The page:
Spurrier passes, passes on hype
The Redskins throw the ball a lot, but the former University of Florida coach downplays the significance of the victory.
By DARRELL FRY, Times Staff Writer
© St. Petersburg Times
published August 25, 2002
TAMPA -- The sign in the crowd read, "This ain't college," a rip on Steve Spurrier's Fun 'N Gun offense made famous at the University of Florida.
|[Times photo: James Borchuck]
Steve Spurrier's offense stood up well against the Bucs defense, and his defense outscored the Bucs.
It's true Saturday's Bucs-Redskins preseason game wasn't a college affair, but you wouldn't have known it by looking at Spurrier's offense.
The pass-happy Redskins coach aired it out plenty against the Bucs. And though his offensive scheme didn't light up the scoreboard the way it usually did against Kentucky, it easily outperformed the Bucs in a 40-10 victory.
After going three-and-out on its first possession, Spurrier's offense scored the next three times it had the ball.
It accumulated 97 passing yards in the first half going against Tampa Bay's starters and had 214 passing yards out of 260 total yards.
It was, arguably, Spurrier's most impressive performance of the preseason considering it came against one of the league's best defenses the past few seasons.
And it punctuated a highly anticipated return for Spurrier to Florida and the Tampa Bay area, where he coached the Tampa Bay Bandits of the USFL.
After the game, he said he would give game balls to former Bandits owner John Bassett and his wife and retired newspaper columnist Tom McEwen.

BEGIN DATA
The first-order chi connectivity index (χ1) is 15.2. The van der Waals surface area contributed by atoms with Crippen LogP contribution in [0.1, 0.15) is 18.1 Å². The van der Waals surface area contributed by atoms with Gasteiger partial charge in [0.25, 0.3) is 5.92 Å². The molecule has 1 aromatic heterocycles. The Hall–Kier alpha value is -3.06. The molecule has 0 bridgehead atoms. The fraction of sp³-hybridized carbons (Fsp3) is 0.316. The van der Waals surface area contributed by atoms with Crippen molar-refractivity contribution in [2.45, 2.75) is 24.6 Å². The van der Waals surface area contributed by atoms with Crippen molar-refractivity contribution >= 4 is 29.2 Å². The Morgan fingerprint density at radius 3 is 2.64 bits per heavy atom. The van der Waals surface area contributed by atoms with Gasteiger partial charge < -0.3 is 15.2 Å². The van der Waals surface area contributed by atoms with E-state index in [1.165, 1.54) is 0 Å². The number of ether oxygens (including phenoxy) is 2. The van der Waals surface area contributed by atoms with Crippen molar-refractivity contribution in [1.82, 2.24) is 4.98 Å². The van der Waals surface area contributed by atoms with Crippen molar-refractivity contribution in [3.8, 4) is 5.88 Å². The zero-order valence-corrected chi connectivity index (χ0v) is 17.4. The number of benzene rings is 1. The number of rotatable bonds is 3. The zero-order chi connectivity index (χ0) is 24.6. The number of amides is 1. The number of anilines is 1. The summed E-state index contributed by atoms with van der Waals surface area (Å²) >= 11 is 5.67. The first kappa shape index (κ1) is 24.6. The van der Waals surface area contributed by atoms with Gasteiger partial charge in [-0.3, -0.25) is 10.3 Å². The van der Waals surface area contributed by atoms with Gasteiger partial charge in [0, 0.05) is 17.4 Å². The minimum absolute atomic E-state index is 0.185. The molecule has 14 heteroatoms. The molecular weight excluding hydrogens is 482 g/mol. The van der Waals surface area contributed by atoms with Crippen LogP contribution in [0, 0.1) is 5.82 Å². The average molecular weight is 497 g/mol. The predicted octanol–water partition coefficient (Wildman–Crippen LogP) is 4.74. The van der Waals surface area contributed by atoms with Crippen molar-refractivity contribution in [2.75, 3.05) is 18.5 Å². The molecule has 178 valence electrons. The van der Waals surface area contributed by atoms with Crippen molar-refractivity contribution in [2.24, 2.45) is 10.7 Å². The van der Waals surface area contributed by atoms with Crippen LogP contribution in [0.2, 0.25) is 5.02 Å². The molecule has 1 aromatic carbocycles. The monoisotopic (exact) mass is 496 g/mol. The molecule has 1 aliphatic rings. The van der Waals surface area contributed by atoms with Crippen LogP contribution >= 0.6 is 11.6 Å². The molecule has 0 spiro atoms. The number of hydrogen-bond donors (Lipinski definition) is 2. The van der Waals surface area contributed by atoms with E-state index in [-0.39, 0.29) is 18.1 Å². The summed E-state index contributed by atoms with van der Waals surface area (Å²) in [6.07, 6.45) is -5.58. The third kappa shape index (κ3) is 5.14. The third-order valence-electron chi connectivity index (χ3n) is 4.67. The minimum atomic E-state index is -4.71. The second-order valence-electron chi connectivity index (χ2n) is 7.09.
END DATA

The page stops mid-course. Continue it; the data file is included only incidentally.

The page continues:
That was, however, about all Spurrier said about his return since resigning from Florida in January.
He said the buildup leading to this game was excessive.
"It was (nice to be back in Tampa), but it was overhyped," he said. "Those people who said it was that big of a deal ... well, it was not that big of a deal. It's still just a preseason game.
"We wanted to play well. If we had lost the game, we could have lived with it and moved on."
As it was, Spurrier's Redskins (4-0) had their highest-scoring outing of the preseason, although the offense accounted for only 26 points.
The Redskins offense had averaged 36 points in its three previous games, but most of the scoring came late against second- and third-stringers.
But Spurrier found ways to strike at the Bucs starting defense, using four- and five-receiver formations and stretching the field.
As he is known to do, he went to the pass early and often.
Four of Washington's first five plays were passes, the last a 23-yard touchdown from Shane Matthews to Rod Gardner on the second play of the its second possession.
It was a well-timed play, a deep corner pass on second and 1. It looked similar to a play Washington ran during its opening series that fell incomplete.
When the long ball wasn't there, the Redskins went to shorter routes. Their third possession lasted 14 plays and covered 72 yards, culminating with a 23-yard field goal for a 10-0 lead.
Spurrier even dipped into his bag of tricks, calling a double reverse early in the third quarter. The Bucs, though, stuffed the play for no gain.
Despite the lopsided score, Spurrier downplayed his team's victory. He refused to acknowledge the game had any more meaning than any other preseason game.
"That was their first team out there? I didn't know that. I really didn't. I didn't know who was out there," Spurrier said. "We were just calling plays and seeing what happens.
"They're tough. They have a good defense. We were fortunate to hit a few balls here and there. Our defense deserves most of the credit for us winning."
Still, didn't winning one of the most hyped preseason games in recent seasons give Spurrier at least a little satisfaction?
"Naw, it still doesn't mean anything," he said. "This is preseason, so it doesn't mean that much."
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